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So sorry for your losses to this fox. I have never had to deal with this particular predator so I am not sure exactly how to rid your area of him. However I can tell you that trapping this one will only open the door to more of them. There is always another predator waiting to take anothers territory if they should disappear. I used to have horrible troubles with raccoons here many years ago. One day one moved into this territory after the one that was here was scared off. This new coon was really dumb. He was not as agile or as smart as the last one. But the last thing I wanted to do was kill or run him off because the next one to move in might be smarter than either of these coons. So I let him be. My coops and aviaries were plenty predator proof to keep him out, so I was not all that concerned.

But the moral of the story is, you can't remove one without another moving in right afterwards. And the new fox might be 10 times worse that this one.

Build your coops and runs like fort knox. Build, rebuild and over build. Don't let them get in. And if it is unsafe to free range, then don't. I can't let my birds out at all without supervision. It is just too dangerous to let them out alone.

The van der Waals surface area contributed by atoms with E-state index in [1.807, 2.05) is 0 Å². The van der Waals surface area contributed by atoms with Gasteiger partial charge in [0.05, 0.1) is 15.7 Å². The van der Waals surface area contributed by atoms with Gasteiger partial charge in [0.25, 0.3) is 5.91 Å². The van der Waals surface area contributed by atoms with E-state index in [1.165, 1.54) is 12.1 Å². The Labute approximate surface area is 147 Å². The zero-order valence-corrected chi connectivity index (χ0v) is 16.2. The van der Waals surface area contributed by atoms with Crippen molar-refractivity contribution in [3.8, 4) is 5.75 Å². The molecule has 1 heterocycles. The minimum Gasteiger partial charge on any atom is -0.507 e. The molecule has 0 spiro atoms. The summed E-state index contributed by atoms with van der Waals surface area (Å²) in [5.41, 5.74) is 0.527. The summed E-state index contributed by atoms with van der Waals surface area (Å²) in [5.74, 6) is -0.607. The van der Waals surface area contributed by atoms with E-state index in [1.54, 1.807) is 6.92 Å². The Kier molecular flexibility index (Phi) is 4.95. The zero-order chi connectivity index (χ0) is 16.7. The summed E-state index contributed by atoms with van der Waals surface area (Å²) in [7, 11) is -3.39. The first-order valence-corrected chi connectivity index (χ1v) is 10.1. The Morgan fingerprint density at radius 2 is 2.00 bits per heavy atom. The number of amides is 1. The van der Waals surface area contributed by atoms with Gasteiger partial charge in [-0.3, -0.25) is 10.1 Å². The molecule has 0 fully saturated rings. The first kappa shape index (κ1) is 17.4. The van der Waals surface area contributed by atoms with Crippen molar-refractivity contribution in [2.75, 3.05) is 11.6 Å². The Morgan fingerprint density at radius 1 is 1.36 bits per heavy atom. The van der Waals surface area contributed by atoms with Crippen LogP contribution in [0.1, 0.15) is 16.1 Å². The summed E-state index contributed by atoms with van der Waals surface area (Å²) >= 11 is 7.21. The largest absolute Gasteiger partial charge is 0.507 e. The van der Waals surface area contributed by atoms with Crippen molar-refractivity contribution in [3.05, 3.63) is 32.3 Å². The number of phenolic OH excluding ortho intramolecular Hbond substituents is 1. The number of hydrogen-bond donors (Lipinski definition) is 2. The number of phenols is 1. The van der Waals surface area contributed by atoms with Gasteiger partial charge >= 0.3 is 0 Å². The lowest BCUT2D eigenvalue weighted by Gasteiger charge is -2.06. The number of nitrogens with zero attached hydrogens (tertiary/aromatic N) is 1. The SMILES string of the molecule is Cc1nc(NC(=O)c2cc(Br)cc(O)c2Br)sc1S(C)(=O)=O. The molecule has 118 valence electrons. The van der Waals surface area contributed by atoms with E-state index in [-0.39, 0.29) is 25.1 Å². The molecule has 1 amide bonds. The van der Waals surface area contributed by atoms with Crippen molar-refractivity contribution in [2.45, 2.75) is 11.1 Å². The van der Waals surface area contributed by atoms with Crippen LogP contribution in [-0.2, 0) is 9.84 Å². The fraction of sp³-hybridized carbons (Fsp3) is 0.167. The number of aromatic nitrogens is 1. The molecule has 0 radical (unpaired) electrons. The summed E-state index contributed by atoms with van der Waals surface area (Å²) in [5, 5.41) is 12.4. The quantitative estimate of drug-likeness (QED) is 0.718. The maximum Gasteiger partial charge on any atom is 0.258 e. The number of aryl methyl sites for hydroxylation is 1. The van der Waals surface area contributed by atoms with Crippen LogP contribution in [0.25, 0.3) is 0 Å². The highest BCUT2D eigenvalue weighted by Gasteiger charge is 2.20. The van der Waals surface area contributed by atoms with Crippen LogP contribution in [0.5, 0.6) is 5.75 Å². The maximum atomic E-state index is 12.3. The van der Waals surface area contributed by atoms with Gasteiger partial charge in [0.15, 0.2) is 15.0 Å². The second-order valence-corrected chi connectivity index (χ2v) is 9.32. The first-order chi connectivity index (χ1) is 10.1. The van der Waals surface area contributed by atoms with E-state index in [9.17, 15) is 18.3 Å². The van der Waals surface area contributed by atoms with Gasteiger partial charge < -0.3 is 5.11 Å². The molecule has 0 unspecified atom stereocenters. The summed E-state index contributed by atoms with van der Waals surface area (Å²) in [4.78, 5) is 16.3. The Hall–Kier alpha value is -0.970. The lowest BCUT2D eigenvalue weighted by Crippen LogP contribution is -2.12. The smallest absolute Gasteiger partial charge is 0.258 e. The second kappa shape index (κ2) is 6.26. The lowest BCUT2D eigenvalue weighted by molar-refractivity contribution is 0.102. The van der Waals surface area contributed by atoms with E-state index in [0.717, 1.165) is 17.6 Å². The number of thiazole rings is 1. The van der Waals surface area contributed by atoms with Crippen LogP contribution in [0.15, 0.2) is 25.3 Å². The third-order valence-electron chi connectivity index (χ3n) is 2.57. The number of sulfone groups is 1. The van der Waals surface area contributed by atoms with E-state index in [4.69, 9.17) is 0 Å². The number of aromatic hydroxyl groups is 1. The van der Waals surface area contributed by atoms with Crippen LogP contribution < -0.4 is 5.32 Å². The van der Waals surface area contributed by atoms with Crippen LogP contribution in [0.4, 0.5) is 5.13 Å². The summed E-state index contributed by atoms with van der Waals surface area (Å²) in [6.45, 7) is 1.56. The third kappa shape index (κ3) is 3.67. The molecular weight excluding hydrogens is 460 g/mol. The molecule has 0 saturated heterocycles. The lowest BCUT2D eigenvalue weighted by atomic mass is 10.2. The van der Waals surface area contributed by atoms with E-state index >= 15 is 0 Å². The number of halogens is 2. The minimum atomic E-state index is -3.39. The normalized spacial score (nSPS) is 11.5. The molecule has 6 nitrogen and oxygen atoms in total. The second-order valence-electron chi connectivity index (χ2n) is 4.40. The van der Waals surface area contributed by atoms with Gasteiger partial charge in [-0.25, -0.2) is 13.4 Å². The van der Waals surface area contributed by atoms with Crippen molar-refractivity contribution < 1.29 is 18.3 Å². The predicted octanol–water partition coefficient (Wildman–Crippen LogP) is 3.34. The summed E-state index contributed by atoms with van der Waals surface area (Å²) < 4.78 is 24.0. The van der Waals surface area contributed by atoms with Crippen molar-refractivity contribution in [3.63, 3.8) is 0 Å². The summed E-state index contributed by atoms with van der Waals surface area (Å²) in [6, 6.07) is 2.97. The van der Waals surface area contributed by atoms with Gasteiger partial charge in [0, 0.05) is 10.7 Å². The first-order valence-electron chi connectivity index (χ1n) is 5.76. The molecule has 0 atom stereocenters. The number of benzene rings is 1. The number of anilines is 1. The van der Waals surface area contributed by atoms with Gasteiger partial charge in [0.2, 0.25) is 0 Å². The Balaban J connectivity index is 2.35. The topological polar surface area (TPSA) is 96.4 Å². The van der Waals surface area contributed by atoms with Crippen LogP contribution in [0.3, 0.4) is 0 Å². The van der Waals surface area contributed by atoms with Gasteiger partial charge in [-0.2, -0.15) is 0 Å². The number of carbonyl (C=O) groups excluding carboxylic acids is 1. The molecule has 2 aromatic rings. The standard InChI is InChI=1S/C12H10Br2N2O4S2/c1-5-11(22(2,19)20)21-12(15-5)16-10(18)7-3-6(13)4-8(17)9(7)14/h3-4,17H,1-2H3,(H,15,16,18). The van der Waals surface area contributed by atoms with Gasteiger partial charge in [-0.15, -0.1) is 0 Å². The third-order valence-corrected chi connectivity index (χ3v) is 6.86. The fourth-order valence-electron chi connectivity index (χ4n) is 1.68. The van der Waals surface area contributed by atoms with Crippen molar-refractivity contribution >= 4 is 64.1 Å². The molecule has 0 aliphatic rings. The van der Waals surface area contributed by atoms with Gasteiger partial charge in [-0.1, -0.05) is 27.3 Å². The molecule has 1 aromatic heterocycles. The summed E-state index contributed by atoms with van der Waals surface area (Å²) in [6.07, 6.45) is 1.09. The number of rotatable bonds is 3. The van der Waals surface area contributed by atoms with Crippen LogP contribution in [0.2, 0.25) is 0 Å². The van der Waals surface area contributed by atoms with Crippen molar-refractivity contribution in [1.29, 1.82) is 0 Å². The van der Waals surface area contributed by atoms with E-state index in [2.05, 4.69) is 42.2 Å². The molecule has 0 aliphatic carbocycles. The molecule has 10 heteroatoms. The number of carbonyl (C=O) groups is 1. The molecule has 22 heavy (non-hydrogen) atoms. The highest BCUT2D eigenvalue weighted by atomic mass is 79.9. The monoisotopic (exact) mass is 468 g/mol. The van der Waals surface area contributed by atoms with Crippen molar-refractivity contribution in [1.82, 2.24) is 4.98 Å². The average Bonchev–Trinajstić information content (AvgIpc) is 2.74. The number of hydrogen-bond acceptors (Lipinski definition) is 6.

We do have a section in our learning center on predators. Here is our fox section...https://www.backyardchickens.com/a/red-fox-chicken-predators-how-to-protect-your-chickens-from-foxes

Good luck and I hope you can get this solved soon.
 

Prairie Divide

Hatching
5 Years
Jun 21, 2014
7
1
7
Colorado
My coop and run is fortuneatly Fort Knox. We have in our area Mountain Lions, Black Bears, Bobcats, Coyotes, Foxes, Raccoons, Martens and Weasels, many Hawks, owls and Falcons. Outside a hungry determined bear I planned for a 'predator proof' coop and run. We live on a horse farm of 80 acres. And I DO love wildllfe and try to live with them. I like to turn out my chickens and ducks late morning and bring them back in early evening (way before dark). They hang out in front of our horse barn and indoor arena with lots of human activity. For three years we have been lucky. I had read from an English chicken lover that young foxes that have left the den in the fall have a tendency to be a little "stupid" fearless of humans. I am hoping this fox is learning more and more about us scary humans, and has moved on from my stable area.
 

Mountain Peeps

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Premium Feather Member
6 Years
Apr 23, 2014
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677
Colorado
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drumstick diva

Still crazy after all these years.
Premium Feather Member
11 Years
Aug 26, 2009
137,821
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Out to pasture
Fox can dig, jump. climb and are very determined. The only good thing about them is if they mark their territory around your coop,, it keeps the mice away.
 

Prairie Divide

Hatching
5 Years
Jun 21, 2014
7
1
7
Colorado
So far the only thing we are attracting is flies....No fox. I've been starting to see the rabbits are hanging around out in the open again. I can only hope he's wizened up to be scared of humans and not out waiting to return to it's McChickens. I'm thinking of letting them out tomorrow and sit with them all the time, with my eagle eyes:yiipchick